These annual and perennial flowering plants have striking similarities, but a surprising range of colours and growth habits. It is easy to grow poppies from seeds. In the right setting, they grow and then self-sow with abandon, without becoming weedy. They will thrive for years at a time in surprising spots, like a crack in the driveway.
Papaver nudicaule (perennial), P. rhoeas & P. somniferum (both annual)
Season & Zone
Exposure: Full sun to partial shade
Zone: P. nudicaule is hardy to Zone 3
Start perennial poppies outdoors in early spring, when some chance of frost is still a possibility. Start annual varieties outdoors at the same time in Zones 3-7. In Zones 8-10, the best bet is to direct sow in the fall.
Poppies are famously difficult to transplant, so starting them indoors is not recommended. If absolutely necessary, use peat or coir pots, and maintain a soil temperature of 12°C (55°F). Seeds will sprout in 20-30 days.
Sow on the surface of the soil, or barely cover seeds. Thin to a minimum of 15cm (6″) apart.
Poppies are easy to grow and the self-sow with abandon, without becoming weedy. Simply pull up unwanted plants (an easy task) before they bloom, or better yet, let them tell you where they want to grow. They will thrive for years at a time in surprising spots, like a crack in the driveway. Other times, they simply won’t take, no matter how much you try. Keep them moderately well watered in hot, dry weather, and do not fertilize.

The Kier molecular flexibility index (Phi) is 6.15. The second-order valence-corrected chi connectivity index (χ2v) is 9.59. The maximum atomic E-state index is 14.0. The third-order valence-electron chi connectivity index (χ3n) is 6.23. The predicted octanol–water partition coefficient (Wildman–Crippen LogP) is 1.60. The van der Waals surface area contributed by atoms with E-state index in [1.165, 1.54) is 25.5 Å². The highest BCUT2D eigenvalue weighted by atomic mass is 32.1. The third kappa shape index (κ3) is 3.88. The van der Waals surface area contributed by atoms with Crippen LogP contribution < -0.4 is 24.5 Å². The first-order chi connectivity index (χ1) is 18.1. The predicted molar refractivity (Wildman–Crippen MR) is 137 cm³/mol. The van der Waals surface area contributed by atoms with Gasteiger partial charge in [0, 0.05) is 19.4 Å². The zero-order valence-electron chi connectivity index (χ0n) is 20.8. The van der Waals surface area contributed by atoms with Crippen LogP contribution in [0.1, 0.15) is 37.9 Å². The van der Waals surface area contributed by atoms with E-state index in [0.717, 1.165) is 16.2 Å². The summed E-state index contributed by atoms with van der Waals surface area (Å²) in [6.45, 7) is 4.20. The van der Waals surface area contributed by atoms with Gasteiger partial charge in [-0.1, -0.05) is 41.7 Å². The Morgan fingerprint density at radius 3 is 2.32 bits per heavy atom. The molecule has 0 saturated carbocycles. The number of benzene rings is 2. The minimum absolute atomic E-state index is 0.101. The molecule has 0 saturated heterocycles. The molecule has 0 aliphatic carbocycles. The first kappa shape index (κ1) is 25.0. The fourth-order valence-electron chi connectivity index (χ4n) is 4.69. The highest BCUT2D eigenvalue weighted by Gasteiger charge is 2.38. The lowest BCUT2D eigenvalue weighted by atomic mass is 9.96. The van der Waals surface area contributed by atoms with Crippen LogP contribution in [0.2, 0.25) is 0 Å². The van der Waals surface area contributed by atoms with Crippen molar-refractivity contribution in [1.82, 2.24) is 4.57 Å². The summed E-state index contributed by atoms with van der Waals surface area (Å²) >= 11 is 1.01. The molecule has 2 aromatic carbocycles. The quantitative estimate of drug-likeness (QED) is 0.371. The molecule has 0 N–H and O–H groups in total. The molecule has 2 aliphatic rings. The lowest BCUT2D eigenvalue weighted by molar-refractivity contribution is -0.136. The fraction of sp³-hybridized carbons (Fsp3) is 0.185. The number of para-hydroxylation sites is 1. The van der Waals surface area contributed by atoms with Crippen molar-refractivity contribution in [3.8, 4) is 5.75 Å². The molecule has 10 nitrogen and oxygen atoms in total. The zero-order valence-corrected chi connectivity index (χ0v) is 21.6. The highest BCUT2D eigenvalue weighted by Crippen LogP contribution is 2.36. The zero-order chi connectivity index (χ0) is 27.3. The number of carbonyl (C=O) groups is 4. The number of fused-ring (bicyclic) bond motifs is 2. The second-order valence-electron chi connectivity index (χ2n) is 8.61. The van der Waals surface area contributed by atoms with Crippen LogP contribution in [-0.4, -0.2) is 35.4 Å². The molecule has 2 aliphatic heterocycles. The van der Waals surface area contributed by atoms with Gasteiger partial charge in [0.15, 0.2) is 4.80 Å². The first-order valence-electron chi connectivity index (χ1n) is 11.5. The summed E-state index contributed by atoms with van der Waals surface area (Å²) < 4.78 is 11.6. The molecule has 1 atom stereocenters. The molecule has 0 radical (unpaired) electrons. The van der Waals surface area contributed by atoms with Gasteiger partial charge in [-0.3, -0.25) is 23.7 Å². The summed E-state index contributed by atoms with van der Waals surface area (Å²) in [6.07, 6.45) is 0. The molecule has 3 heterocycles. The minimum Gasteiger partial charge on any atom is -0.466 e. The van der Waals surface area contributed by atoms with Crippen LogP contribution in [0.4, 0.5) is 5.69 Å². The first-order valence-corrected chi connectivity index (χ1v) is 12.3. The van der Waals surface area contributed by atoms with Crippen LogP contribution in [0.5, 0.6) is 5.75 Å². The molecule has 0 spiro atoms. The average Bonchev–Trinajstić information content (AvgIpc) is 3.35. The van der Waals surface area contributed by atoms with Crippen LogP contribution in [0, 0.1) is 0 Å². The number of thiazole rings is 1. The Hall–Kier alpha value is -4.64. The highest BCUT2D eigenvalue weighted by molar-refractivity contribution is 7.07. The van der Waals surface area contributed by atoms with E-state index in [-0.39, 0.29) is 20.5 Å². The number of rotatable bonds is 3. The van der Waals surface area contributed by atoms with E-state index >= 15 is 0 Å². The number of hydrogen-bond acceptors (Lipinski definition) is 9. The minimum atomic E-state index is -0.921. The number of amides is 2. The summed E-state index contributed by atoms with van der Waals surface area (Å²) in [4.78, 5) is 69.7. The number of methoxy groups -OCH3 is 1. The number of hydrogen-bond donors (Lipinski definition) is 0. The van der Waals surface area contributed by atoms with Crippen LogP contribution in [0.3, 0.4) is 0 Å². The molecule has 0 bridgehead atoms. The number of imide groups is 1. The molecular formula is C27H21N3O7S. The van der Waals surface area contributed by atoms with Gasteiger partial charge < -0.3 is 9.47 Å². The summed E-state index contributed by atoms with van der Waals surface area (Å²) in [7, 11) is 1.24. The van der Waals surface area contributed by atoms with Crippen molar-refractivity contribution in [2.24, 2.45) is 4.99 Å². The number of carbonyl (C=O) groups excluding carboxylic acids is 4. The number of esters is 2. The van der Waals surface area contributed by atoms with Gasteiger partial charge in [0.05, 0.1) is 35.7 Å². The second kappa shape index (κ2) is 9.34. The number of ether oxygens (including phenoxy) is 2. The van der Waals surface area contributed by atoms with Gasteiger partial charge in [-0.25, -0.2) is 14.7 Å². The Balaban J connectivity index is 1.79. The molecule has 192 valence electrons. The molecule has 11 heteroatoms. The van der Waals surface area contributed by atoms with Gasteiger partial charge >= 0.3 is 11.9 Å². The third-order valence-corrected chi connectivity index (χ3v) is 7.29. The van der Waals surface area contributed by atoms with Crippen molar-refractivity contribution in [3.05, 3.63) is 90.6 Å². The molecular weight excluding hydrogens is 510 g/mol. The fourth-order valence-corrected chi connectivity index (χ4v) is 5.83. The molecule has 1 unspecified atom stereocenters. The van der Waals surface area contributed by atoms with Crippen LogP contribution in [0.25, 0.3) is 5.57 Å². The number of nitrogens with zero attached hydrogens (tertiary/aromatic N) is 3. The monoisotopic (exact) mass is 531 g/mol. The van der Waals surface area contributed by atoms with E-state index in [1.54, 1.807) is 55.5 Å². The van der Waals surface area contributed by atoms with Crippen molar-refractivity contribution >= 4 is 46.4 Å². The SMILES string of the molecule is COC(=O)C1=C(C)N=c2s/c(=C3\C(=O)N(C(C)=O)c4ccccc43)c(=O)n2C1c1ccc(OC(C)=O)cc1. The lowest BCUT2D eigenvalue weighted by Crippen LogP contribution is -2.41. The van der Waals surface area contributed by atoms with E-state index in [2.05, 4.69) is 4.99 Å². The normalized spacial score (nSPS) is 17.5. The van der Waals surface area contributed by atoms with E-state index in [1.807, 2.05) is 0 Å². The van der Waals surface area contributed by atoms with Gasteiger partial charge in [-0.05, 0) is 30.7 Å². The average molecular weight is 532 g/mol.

For the largest heads on Papaver somniferum, sow seeds in the fall or early winter. Thin plants to allow them some space, and keep the area weeded as plants grow larger. Grow this variety in full sun in well-drained, but ordinary garden soil. If spring and summer are cool and damp, or plants are over-crowded, expect smaller seed heads.